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i would just add; also be sure to watch your line ! you will get times when the fish just pick it up and start swimming with it. no tap. it still catches me off guard when this happens. it is neat though! del

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I use a 6.5 ft medium heavy rod with 14 lb fireline most of the time for T-rig.

If I feel something out of the ordinary; no counting seconds, I let em have it right away.
With the fireline alone, you don't have to reef to hard. A short snap of the rod takes care of business because there is zero line stretch.

I used to hate finesse fishing. But once I caught a few, it just went from there, and now I T-rig A LOT!

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I usually set the hook right away when I feel that "tap" It's takes some practice to get the feel for it.Try keeping some tension on your line so you can detect hits.You will have sunfish grabbing the tail of the worm.Countless time I've had to duck my head from that worm shooting back at me from sunfish.Most of the time that bass will inhale that worm and you want to rip it before it has a chance to spit it out.Once you get the hang of it,it becomes one the funnest ways to catch bass.Especially when you set that hook and you feel "solid weight" on the end of your line.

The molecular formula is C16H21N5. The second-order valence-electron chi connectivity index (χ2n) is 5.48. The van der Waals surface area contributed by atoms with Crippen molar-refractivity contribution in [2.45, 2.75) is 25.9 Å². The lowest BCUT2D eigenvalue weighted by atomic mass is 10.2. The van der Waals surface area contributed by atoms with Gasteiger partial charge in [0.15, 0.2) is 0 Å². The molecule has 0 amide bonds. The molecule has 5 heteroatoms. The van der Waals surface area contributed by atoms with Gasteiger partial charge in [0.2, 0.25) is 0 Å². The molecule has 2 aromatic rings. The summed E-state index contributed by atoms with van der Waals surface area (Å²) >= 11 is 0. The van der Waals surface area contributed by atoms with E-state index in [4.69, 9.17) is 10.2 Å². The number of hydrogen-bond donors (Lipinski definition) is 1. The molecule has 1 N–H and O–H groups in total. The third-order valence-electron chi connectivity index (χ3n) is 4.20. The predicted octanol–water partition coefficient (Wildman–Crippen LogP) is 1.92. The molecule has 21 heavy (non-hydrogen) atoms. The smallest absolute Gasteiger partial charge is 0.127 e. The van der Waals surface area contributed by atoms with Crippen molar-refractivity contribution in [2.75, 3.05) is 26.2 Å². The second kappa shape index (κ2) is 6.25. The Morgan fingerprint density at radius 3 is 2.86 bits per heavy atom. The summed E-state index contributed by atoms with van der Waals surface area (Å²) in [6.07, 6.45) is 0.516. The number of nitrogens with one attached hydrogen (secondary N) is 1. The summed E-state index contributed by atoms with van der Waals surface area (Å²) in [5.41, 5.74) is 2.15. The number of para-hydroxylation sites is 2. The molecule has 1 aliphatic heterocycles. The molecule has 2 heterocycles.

Good Luck!!

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All great info here. And here's my .02

I like to use a spinning outfit with 7' Medium to Medium light rod. (long rod picks up that extra slack with this slow presentation)

Which rod I use depends on what I'm tossing. Pretty much I use the med light with a small worm 7" or less with a tiny split shot. Or use my medium rod and go with a larger creature bait or 10" worm and heavier bullet weight.

I think this was metioned before, but keep a finger on the line. You will feel everything rather than relying on your rod to send vibrations. Yes sunnies bite like bass, and sometimes even big ones.